The Bavarian village of Oberammergau has staged the trial, crucifixion, and resurrection of Christ nearly every decade since 1634. Each production of the Passion Play attracts hundreds of thousands, many drawn by the spiritual benefits it promises. Yet Hitler called it a convincing portrayal of the menace of Jewry, and in 1970 a group of international luminaries boycotted the play for its anti-Semitism. As the production for the year 2000 drew near, James Shapiro was there to document the newest wave of obstacles that faced the determined Bavarian villagers. Erudite and judicious, Oberammergau is a fascinating and important look at the unpredictable and sometimes tragic relationship between art and society, belief and tolerance, religion and politics.
About every 10 years since 1634, the residents of Oberammergau, nestled in the foothills of the Bavarian Alps, stage their version of the Passion play, attracting large international audiences. In 2000, the six-hour production will be performed five times a week, from May to November, earning $30 million in ticket sales. During off years, tourists come to Oberammergau to see the theater, buy woodcarvings, meet the actors and enjoy the scenic beauty. Yet controversy has consistently dogged the Passion play: its version of the suffering, crucifixion and resurrection of Jesus has entailed blaming the Jews and aroused anti-Semitic fervor. Hitler praised the play for its Jew-hating message, and many Oberammergau villagers became members of the Nazi party. In recent years, as Catholic-Jewish relations have improved (marked by an encyclical absolving the Jews of responsibility for the death of Jesus), the play has become an anachronism. Jewish organizations have successfully pressed for changes, and the 2000 version will be largely cleansed of its undesirable features. Moreover, Jesus will be referred to as "Rabbi" and will utter a Hebrew prayer. The fascinating story of Oberammergau, and the myths and the people surrounding it, are told in abundant detail by Shapiro, a professor of English whose interest in art and anti-Semitism led to an earlier book, Shakespeare and the Jews (1995). His two books contribute enormously to our understanding of the power of theater to transcend entertainment and engender alarming beliefs. (June)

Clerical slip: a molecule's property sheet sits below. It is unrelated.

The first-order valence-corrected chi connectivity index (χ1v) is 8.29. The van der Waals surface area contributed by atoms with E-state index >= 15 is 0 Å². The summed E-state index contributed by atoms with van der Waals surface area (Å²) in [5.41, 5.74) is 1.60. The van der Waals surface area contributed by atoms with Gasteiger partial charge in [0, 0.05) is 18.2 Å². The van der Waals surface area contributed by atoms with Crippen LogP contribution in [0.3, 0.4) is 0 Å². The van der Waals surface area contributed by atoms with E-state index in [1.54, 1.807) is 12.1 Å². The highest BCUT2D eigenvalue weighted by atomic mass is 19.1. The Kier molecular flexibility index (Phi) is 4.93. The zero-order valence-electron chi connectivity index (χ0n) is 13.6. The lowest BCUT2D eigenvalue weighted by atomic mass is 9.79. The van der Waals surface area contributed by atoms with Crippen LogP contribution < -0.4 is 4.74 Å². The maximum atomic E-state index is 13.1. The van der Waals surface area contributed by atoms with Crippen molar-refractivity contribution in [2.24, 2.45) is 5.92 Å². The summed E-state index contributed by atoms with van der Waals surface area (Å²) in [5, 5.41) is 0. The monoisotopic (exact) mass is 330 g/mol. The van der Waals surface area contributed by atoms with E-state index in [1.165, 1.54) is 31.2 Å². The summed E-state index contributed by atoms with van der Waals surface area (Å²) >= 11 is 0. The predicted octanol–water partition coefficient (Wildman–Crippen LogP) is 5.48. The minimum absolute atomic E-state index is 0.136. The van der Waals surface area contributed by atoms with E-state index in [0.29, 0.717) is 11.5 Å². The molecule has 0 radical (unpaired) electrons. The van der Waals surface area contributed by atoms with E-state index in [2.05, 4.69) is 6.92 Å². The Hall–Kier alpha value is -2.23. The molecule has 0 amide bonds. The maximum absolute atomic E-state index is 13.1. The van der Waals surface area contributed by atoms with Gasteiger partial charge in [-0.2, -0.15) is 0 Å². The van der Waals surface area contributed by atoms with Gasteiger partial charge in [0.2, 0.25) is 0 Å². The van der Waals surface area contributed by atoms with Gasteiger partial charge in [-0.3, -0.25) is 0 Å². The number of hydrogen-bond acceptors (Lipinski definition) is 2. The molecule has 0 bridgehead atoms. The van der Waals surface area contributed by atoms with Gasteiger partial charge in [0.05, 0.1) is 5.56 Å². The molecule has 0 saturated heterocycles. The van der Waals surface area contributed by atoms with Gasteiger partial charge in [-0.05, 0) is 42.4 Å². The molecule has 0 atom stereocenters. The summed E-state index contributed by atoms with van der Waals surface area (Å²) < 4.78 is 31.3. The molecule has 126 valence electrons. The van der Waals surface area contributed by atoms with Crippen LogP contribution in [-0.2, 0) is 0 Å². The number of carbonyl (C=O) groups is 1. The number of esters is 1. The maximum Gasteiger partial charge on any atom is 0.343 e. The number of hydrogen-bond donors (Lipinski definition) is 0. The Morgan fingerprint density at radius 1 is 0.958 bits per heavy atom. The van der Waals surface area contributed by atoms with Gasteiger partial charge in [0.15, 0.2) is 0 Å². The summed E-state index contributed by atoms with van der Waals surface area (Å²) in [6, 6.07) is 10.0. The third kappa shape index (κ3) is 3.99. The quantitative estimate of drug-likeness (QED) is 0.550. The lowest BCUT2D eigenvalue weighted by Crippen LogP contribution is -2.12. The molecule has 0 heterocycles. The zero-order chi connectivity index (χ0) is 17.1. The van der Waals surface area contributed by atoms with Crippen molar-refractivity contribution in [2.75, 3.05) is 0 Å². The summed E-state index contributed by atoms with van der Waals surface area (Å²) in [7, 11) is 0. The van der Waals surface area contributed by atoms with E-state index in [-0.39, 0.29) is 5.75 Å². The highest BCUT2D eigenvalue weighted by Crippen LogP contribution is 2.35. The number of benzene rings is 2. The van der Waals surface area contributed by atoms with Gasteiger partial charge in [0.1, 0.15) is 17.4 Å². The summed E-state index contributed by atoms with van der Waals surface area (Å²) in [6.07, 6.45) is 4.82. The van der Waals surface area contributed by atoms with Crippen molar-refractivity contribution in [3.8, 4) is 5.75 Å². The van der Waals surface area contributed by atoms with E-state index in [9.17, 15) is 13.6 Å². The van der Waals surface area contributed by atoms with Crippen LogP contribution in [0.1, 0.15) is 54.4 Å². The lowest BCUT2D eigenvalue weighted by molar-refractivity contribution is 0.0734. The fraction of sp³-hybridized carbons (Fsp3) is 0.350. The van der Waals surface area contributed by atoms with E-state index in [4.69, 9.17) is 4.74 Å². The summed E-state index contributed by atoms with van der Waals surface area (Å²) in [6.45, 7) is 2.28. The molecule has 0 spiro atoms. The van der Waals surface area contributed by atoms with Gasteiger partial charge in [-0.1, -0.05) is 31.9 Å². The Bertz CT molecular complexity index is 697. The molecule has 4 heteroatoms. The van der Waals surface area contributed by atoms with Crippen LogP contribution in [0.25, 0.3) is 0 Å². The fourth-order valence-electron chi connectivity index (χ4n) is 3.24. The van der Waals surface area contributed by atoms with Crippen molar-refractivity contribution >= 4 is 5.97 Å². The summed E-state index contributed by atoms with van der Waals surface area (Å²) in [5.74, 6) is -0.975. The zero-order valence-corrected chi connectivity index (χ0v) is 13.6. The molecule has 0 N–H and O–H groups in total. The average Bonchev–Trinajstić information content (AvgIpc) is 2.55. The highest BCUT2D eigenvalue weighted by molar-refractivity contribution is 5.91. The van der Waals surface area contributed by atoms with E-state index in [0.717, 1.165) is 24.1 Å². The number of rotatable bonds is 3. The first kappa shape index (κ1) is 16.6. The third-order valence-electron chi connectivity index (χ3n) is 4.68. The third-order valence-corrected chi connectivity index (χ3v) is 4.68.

Copyright 2000 Reed Business Information, Inc. -- PUBLISHERS WEEKLY.
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June 11, 2001
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Excerpt from Oberammergau by James Shapiro
Oberammergau is justly celebrated as one of the few places in the world where theater still matters. Communal and personal identity have become inextricably bound to the Passion play that has been staged in this village, generation after generation, since 1634, and probably longer. Over the past four centuries, millions of visitors have traveled to Oberammergau to see these villagers reenact the suffering, Crucifixion, and Resurrection of Jesus, and most have left profoundly moved by the experience.
Oberammergau is also notorious for staging a play -- praised by Hitler himself and sharply attacked by Jewish organizations -- that has long portrayed Jews as bloodthirsty and treacherous villains who conspire to kill Jesus. That it is performed in the country responsible for the Holocaust has only intensified this criticism.
As a theater historian I found myself fascinated by the ways in which the tradition of Passion playing in Oberammergau was rooted in the world of medieval and Renaissance drama. But as someone who also writes and teaches about the interplay of art and anti-Semitism, I was disheartened by the ways in which this unbroken tradition had helped sustain the troubling legacy of medieval anti-Judaism. Like Shakespeare's The Merchant of Venice, Richard Wagner's music, and Ezra Pound's Cantos, the Oberammergau play appeared to be one of those works of art whose virtues were deeply compromised.
In 1998 I learned that the villagers had voted to let reformers -- rather than traditionalists -- direct their Passion play in the year 2000. I had also heard that these reformers were interested in ridding the play of its anti-Jewish elements. The questions swirling around the Oberammergau Passion play were ones that I had long been wrestling with: Should offensive art be censored or boycotted? Why did the reconciliation of Jews and Catholics set in motion by Vatican II seem to have ground to a halt? How was one to deal with mutual accusations of collective guilt: that the Jews (as the Passion play had long maintained) were responsible for the death of Jesus, and that the German people were collectively responsible for the Holocaust?
The making of the millennial production of Oberammergau's Passion play offered a rare opportunity to confront these issues directly.